As he says, “There is an intestinal fortitude that comes from showing up every day, holding course and not giving up. It is the very same resolve one will need to accomplish ‘greater things’ ”. There is something to this, and this discipline is lacking in the case of those who graduate from seminary and go right into a salaried position in a church. Secular work is certainly a foundation for spiritual work.

But this article is really about bi-vocationalism, and it’s to these scriptural examples which we need to turn.

So That Leaves Us With …

Paul. And Barnabas. That’s it. But they are really good, solid examples, and all we need. Paul is the only apostle about whom we have enough detail to know how he lived. Also, while Mr. Russell doesn’t mention his name, it appears from the passage quoted below that Barnabas followed his example. Paul’s first letter to the Corinthians seems to imply that the other apostles made greater use of their right to “refrain from working for a living” than he and Barnabas did. They are the only examples other than Peter that lived in the Church Age, and therefore the only ones that are really relevant to Mr. Russell’s point.

The truth Paul fully comprehended and defended throughout 1 Corinthians 9 (which seems utterly lost on most evangelical North Americans) is this: That having a God-given right to make one’s living from the gospel does NOT mean one should always exploit that right. You really need to read the entire chapter to get the drift of his argument, but in short, deliberately waiving his rights, to Paul, was his chosen means of removing obstacles from the spreading of the gospel.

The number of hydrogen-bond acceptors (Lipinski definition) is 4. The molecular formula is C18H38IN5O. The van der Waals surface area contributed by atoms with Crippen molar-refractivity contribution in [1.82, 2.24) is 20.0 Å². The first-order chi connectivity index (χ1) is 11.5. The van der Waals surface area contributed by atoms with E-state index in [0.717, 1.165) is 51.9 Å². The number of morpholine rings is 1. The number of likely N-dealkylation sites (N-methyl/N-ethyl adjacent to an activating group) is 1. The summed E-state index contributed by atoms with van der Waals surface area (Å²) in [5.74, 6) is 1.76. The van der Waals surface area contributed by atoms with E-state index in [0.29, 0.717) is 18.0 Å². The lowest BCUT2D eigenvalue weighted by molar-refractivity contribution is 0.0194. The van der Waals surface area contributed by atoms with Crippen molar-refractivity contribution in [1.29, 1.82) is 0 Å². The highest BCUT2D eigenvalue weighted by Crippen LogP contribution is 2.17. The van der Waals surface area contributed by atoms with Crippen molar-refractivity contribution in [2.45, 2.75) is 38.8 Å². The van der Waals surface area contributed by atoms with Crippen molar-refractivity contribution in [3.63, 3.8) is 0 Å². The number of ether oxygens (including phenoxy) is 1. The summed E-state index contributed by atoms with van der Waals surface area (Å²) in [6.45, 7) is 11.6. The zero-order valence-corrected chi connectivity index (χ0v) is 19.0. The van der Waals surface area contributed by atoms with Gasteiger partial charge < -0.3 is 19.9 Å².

In this, I believe, he provides the best possible example for those who would serve the Lord in this age, though he did not seem to expect the other apostles, who had wives and possibly families, to go quite as far as he did.

What Does This Imply?

The most common complaint made by those who commented on Mr. Russell’s piece is this: If we both work and serve, we are going to burn out. The phrases “major health crisis”, “damaging to the health of the pastor, their marriage and the church” and “very difficult and wears you out” are freely employed.

The second most common complaint is this: If we both work and serve, we are going to shortchange/damage our families.

Guilt As Motivator

Both of these are legitimate concerns, but in all cases the responders mentioned guilt as the primary motive for allowing themselves to become overworked and exhausted. And here, I think, we get to the problem, as difficult as it may be.